One thing I noticed is that Dlagnekov builds a training set of license plates taken at 3 separate distances. Since the cars are recognized from the rear as they are driving away, there is a good chance that the license plate will match at least one of these three sets of images. In my soda can detection project, the soda cans will be stationary. If Robart zooms in on a soda can, then the soda can could be matched from a training set of 3 different soda can sizes. Herein lies the problem: how can Robart zoom in on a soda can without detecting its presence in the first place? Although I have so far come up with more problems than viable solutions to them, this is at least helping me to understand the present framework more thoroughly. By anticipating these problems early on, I can begin to explore the possible role that other research findings, such as SIFT with its scale and rotation invariance, can take to help with soda can detection.

Tuesday, January 10, 2006

Catching up...


I started work on monday. My primary contact was out sick. I instead spoke with my secondary contact. She showed me to the workstation I would be using and introduced me to a few people who work there. Unfortunately, my workstation did not yet have internet access. I'm assuming that the workstation has not been used for a while and has been disconnected. She was nice enough to download Louka's thesis on car recognition to a USB drive which I then transferred to my laptop. I spent the next 3.5 hours or so reading over Louka's thesis, taking notes on it, and coming up with questions to ask my professor about. Here are some vocabulary words of interest, placed in the context of Louka's paper:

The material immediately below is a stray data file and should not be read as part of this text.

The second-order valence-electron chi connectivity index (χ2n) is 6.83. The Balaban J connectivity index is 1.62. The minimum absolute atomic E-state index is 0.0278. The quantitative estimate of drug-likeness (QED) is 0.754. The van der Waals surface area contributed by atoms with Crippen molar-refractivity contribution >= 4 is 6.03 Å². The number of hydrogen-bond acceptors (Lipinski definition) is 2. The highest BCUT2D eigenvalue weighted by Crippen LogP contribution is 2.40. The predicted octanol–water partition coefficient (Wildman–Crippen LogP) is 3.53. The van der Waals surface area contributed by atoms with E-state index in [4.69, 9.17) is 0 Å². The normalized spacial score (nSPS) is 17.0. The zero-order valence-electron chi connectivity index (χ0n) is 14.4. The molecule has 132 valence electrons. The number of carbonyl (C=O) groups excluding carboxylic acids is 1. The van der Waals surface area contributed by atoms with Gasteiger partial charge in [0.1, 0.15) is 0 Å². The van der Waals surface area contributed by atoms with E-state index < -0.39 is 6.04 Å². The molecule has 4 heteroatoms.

LPR: License Plate Recognition

MMR: Make and Model Recognition (referring to the make and model of cars)

Strong Classifier: a window that is placed over all possible locations in a given frame. The strong classifier returns true if the frame contains a license plate and false otherwise. Whether the strong classifier returns true or false is determined by weighing the decisions of many weak classifiers.

Weak Classifier: Given the contents of a strong classifier, a weak classifier detects the presence of a single feature. The weak classifier returns true if the feature is detected and false otherwise.

Feature: A feature is a single detail in an image, such as the x-derivative or y-derivative, that aids in the detection process.